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Utrecht in Holland has covered hundreds of bus stops with plants to support the decline of the honey bee

7 August 2020

It's the small ideas that have the biggest impact, this week I learnt about an environmental initiative that has taken place in Utrecht, Holland.

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The city has decided to improve its air quality and support their biodiversity by planting sedum plants on the roofs of 316 bus stops.

Making the most of these small green spaces will have a huge impact on their city. As well as encouraging pollination, the shelters will now also store rainwater and most importantly should help increase the dwindling numbers of bumblebees and honey bees.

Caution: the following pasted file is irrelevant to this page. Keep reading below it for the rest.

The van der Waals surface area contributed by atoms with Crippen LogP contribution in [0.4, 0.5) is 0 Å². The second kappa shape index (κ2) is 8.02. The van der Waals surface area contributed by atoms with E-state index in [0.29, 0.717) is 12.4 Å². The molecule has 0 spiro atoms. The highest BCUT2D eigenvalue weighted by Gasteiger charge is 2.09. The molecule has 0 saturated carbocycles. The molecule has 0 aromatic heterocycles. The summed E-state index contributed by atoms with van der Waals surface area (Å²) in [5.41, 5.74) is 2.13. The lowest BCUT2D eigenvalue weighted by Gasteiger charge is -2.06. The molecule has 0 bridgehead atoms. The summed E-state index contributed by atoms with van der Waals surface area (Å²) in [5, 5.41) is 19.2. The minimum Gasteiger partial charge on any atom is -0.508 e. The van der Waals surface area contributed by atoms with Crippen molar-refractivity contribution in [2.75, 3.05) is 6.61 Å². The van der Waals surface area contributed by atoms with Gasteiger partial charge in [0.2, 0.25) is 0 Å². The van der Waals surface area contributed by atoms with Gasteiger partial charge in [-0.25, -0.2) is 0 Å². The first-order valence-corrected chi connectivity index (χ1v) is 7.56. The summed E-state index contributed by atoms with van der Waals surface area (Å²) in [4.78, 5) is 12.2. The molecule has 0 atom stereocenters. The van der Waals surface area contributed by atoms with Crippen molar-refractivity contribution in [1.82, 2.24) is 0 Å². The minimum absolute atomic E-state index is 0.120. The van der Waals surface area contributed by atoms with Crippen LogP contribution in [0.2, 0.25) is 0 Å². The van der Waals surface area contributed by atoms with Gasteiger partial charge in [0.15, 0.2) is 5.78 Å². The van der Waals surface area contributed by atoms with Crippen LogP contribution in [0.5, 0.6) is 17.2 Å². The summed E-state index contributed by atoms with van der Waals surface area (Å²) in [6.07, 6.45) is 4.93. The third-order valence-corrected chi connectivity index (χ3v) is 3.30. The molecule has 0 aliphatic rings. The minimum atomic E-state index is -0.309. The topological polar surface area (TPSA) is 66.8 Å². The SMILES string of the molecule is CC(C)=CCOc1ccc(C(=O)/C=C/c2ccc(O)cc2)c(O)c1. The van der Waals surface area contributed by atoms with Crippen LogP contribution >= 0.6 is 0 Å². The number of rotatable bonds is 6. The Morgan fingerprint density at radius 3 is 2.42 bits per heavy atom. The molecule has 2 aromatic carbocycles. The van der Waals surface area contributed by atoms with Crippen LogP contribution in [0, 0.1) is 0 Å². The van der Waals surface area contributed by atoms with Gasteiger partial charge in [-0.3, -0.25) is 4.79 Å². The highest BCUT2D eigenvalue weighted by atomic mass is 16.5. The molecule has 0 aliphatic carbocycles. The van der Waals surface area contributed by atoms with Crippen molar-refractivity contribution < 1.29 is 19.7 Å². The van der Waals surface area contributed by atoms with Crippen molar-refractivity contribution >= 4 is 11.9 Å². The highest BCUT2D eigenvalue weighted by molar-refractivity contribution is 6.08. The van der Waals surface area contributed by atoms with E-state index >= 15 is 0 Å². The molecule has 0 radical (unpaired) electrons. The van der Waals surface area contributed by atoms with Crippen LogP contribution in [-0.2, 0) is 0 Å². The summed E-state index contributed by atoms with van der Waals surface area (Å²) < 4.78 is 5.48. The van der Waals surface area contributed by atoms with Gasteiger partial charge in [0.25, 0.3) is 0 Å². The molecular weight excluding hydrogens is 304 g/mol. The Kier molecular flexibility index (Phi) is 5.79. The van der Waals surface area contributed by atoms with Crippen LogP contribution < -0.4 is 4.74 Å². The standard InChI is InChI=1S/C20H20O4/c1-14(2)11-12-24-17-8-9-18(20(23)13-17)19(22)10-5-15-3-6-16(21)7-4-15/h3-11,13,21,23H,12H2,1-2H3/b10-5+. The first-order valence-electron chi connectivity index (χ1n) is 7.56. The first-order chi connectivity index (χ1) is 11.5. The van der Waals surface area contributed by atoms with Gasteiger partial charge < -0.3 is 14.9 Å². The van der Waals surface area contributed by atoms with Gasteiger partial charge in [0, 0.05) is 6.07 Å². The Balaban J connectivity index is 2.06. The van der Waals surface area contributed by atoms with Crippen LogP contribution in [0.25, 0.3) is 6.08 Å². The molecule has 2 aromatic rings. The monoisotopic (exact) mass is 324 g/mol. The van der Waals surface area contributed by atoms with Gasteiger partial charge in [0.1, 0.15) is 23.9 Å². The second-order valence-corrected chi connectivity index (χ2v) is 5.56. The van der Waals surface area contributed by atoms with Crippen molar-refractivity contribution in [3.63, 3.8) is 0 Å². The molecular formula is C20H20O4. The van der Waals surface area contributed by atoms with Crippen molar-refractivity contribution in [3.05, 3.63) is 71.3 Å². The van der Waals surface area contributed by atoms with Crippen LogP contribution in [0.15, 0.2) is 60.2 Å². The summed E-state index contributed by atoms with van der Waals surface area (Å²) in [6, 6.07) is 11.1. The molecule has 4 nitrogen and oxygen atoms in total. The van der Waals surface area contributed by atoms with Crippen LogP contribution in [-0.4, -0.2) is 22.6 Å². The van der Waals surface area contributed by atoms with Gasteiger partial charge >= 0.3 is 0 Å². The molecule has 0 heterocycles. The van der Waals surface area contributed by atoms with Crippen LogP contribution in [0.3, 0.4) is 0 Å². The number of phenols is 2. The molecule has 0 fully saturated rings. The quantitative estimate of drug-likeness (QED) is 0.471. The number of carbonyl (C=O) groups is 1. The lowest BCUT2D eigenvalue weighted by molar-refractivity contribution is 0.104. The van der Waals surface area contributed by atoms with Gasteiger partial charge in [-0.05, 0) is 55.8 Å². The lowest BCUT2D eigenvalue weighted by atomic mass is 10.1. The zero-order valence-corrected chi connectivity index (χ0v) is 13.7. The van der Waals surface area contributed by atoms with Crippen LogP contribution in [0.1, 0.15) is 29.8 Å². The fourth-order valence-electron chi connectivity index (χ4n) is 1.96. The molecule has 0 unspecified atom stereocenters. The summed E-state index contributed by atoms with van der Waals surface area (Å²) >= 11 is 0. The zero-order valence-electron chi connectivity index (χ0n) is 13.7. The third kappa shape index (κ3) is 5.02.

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Even more impressive is the attention to detail when it comes to maintaining these biodiversities. The shelters are looked after by workers who use electric vehicles to get around and the stops have been fitted with LED lights as well as bamboo benches.

With a vision of operating CO2 neutral buses by 2028, I think other cities could learn a thing or two from Utrecht and their dedication to a more sustainable environment.

If you want to try your hand at encouraging more biodiversity in your own back garden have a look at some seed options specifically designed to encourage more butterflies or bee populations.

Posted in: Environment News